They will always listen to what your needs are. This is particularly important if you are planning a pre-retirement remodel. If you are working with an interior designer to help you plan a remodel or even a decorating project with the intention of living in your home throughout your retirement years, make sure you choose someone who has credentials in Living in Place or Age in Place design. Look for the CLIPP (certified living in place professional) certification or CAPS (certified age in place specialist) certification.
… but also ASK QUESTIONS! Make sure that they are working within this specialty, talking about it, and speaking about it. A designer can have the credential, but if they’re not really immersed in the specialty they won’t be as helpful as someone who is.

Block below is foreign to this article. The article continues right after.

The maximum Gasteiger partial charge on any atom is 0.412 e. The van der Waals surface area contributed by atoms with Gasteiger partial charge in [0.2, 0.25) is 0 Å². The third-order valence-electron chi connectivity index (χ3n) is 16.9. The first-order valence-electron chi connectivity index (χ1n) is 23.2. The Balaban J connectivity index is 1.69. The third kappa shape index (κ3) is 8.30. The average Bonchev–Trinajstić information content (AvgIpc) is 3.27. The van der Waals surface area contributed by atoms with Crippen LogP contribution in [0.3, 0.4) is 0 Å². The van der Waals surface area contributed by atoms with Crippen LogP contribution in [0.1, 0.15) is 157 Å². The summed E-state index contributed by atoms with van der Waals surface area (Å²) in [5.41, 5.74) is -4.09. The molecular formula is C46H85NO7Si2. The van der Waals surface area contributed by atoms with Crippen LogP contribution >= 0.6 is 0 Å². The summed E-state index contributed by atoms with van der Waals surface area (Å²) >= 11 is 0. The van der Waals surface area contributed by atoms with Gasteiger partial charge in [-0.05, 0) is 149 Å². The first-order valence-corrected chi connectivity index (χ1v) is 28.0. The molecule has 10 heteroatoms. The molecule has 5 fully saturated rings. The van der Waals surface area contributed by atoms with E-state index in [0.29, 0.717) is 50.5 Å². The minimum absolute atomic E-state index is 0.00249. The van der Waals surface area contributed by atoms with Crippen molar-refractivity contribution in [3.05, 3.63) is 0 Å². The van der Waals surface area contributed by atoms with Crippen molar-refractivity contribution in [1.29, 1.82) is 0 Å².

Also look for a designer who has a range of services. A telltale sign that a designer is not going to be flexible is when they only have two levels of services listed on their site… or worse, they have no information about the types of services they provide.
Also ask if their consultation is more of a meet and greet or if they provide advice and value in the consultation. It can cost upwards of $300 for the initial consultation. Make sure it’s not a glorified job interview.
At Paradigm Interiors we offer consultations that bring you value and a range of services that allow for flexibility in how the design is delivered. We have options where we create a plan that you can implement on your own. We also offer fully custom full-service design, where you don’t need to lift a finger!
And if they mess up they own it and they make it right. We’re all human. We make mistakes, but taking responsibility for them and problem solving is what really separates us from the animals.